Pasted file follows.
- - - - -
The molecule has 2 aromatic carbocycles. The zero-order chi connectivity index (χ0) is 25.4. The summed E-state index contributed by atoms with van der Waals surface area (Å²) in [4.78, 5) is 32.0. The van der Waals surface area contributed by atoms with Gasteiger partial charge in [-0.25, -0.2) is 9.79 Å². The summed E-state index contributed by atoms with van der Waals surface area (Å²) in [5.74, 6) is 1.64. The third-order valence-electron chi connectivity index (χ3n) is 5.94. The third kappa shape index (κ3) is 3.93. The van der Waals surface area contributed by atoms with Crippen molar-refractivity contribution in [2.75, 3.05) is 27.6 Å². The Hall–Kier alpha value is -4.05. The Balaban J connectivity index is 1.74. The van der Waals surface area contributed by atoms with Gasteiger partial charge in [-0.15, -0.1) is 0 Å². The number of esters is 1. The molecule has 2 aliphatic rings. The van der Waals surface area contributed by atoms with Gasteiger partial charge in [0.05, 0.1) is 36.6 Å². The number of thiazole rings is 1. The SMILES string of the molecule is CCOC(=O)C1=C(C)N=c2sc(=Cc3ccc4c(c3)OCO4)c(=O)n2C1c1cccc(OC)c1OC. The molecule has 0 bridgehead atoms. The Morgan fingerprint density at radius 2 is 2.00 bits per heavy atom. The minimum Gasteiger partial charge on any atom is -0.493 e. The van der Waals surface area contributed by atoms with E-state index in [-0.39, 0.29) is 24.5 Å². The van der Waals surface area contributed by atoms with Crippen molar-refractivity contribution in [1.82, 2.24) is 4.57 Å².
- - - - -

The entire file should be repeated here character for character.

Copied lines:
The molecule has 2 aromatic carbocycles. The zero-order chi connectivity index (χ0) is 25.4. The summed E-state index contributed by atoms with van der Waals surface area (Å²) in [4.78, 5) is 32.0. The van der Waals surface area contributed by atoms with Gasteiger partial charge in [-0.25, -0.2) is 9.79 Å². The summed E-state index contributed by atoms with van der Waals surface area (Å²) in [5.74, 6) is 1.64. The third-order valence-electron chi connectivity index (χ3n) is 5.94. The third kappa shape index (κ3) is 3.93. The van der Waals surface area contributed by atoms with Crippen molar-refractivity contribution in [2.75, 3.05) is 27.6 Å². The Hall–Kier alpha value is -4.05. The Balaban J connectivity index is 1.74. The van der Waals surface area contributed by atoms with Gasteiger partial charge in [-0.15, -0.1) is 0 Å². The number of esters is 1. The molecule has 2 aliphatic rings. The van der Waals surface area contributed by atoms with Gasteiger partial charge in [0.05, 0.1) is 36.6 Å². The number of thiazole rings is 1. The SMILES string of the molecule is CCOC(=O)C1=C(C)N=c2sc(=Cc3ccc4c(c3)OCO4)c(=O)n2C1c1cccc(OC)c1OC. The molecule has 0 bridgehead atoms. The Morgan fingerprint density at radius 2 is 2.00 bits per heavy atom. The minimum Gasteiger partial charge on any atom is -0.493 e. The van der Waals surface area contributed by atoms with E-state index in [-0.39, 0.29) is 24.5 Å². The van der Waals surface area contributed by atoms with Crippen molar-refractivity contribution in [1.82, 2.24) is 4.57 Å².